In October 1930 Tisdall, Drake and Brown1 described a new cereal mixture which was rich in vitamins and mineral elements. They felt that the finely milled and refined products ordinarily used were deficient in many of the minerals and in all of the vitamins. Since the cereals form from 30 to 60 per cent of the daily caloric intake, the constituents of this component of the infants' diet deserve serious consideration. With this thought in mind they devised a cereal mixture that more nearly fulfilled the requirements for vitamins and minerals without disturbing the caloric value of the carbohydrate. By feeding groups of rats diets poor in a single vitamin, symptoms characteristic of deficiency of vitamins A, B, D and E, respectively, were produced. The addition of their cereal mixture to these experimental diets was sufficient to bring about clinical improvement in the animals.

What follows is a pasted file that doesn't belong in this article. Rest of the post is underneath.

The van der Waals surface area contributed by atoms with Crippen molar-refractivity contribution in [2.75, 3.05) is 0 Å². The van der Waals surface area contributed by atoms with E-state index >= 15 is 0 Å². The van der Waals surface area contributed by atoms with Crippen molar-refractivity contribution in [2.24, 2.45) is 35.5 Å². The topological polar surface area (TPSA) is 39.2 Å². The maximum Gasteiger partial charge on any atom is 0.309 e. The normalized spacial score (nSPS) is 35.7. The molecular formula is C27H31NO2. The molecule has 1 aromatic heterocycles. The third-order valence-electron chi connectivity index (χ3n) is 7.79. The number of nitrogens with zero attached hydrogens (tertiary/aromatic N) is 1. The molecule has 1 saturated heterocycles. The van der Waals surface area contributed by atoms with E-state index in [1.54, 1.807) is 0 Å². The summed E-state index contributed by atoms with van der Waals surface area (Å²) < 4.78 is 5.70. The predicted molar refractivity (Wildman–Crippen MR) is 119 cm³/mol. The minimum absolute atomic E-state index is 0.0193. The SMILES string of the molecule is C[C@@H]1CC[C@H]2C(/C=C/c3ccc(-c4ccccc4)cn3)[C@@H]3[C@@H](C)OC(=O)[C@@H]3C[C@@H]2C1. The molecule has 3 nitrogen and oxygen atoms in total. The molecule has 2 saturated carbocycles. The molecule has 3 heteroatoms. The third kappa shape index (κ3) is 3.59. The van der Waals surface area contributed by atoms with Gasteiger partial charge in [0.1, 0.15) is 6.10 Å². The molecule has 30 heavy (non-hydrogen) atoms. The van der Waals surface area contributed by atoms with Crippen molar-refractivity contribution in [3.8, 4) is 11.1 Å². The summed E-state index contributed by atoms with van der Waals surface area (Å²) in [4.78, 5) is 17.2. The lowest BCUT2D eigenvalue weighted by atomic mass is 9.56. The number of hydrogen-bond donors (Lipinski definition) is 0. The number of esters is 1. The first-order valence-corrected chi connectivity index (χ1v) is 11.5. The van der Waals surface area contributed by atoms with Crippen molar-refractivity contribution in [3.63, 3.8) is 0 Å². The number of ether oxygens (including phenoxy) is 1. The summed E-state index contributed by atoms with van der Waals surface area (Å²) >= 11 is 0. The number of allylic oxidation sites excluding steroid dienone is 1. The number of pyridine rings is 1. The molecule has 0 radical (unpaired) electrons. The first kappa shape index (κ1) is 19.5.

The composition of this mixture